Boy Scouts, Anti-Gay Discrimination, and Free Rent at Center of Trial Beginning Today in Philadelphia
Jury selection is underway at a U.S. District Court trial involving the Boy Scouts of America and the City of Philadelphia, the Inquirer reports:
"At issue is not whether the Cradle of Liberty Council can discriminate. A landmark 5-4 U.S. Supreme Court decision in 2000 said the Boy Scouts is a 'membership organization' and can exclude gay youths and troop leaders. But Philadelphia's City Charter says otherwise, and after years of negotiations the city decided in 2006 that the Cradle Council's refusal to explicitly reject the national scout policy violated the local rules. So the scouts were ordered to vacate the 80-year-old headquarters they had occupied rent-free, or else pay $200,000 a year to lease the building from the Fairmount Park Commission. It is one of two offices operated by the council, which runs scout troops in the city and Delaware and Montgomery Counties. The scouts contend the city's move is an unconstitutional 'coercion' that violates the organization's rights to free speech and equal protection. The city leases land to other institutions with membership rules, including a Catholic church, and those groups do not face eviction, the scouts say. The city says the comparison is inaccurate. A jury will decide, and both sides are sparring over how to screen the jury pool."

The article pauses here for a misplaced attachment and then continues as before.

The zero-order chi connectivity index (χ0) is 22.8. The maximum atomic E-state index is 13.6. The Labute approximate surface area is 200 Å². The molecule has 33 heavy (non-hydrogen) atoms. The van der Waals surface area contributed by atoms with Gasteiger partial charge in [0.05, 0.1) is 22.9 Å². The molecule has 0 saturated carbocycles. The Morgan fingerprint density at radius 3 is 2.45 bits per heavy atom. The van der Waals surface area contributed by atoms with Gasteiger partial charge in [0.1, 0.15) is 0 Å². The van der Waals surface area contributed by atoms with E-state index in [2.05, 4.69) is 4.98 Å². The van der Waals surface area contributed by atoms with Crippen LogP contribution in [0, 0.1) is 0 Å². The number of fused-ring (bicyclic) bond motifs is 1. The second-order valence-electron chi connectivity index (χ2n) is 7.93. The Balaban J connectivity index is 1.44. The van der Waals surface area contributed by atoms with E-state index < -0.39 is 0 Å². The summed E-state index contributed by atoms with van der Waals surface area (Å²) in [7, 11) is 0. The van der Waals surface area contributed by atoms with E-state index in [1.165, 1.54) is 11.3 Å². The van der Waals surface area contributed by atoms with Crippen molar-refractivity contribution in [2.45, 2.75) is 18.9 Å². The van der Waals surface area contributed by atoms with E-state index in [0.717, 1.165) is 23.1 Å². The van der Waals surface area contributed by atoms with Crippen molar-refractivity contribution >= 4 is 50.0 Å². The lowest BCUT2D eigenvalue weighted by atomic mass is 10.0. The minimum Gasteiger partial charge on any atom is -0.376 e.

Judge Ronald L. Buckwalter, who in 2009 issued an injunction banning the scouts from being evicted before the trial began, will oversee the trial.